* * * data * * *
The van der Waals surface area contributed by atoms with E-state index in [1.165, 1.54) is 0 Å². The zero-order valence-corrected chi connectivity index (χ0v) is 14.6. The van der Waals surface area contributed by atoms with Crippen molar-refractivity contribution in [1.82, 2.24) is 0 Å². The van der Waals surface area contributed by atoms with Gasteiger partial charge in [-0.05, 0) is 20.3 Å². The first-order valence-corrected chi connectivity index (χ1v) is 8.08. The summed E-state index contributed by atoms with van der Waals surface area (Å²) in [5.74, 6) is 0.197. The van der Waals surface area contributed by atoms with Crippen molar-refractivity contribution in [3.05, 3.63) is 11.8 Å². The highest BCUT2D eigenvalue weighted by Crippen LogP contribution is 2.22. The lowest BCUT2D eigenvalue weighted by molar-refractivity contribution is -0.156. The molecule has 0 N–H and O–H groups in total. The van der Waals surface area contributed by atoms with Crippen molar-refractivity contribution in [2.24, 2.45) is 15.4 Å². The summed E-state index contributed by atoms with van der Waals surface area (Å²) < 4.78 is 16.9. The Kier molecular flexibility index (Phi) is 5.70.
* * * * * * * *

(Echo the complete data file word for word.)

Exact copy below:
The van der Waals surface area contributed by atoms with E-state index in [1.165, 1.54) is 0 Å². The zero-order valence-corrected chi connectivity index (χ0v) is 14.6. The van der Waals surface area contributed by atoms with Crippen molar-refractivity contribution in [1.82, 2.24) is 0 Å². The van der Waals surface area contributed by atoms with Gasteiger partial charge in [-0.05, 0) is 20.3 Å². The first-order valence-corrected chi connectivity index (χ1v) is 8.08. The summed E-state index contributed by atoms with van der Waals surface area (Å²) in [5.74, 6) is 0.197. The van der Waals surface area contributed by atoms with Crippen molar-refractivity contribution in [3.05, 3.63) is 11.8 Å². The highest BCUT2D eigenvalue weighted by Crippen LogP contribution is 2.22. The lowest BCUT2D eigenvalue weighted by molar-refractivity contribution is -0.156. The molecule has 0 N–H and O–H groups in total. The van der Waals surface area contributed by atoms with Crippen molar-refractivity contribution in [2.24, 2.45) is 15.4 Å². The summed E-state index contributed by atoms with van der Waals surface area (Å²) < 4.78 is 16.9. The Kier molecular flexibility index (Phi) is 5.70.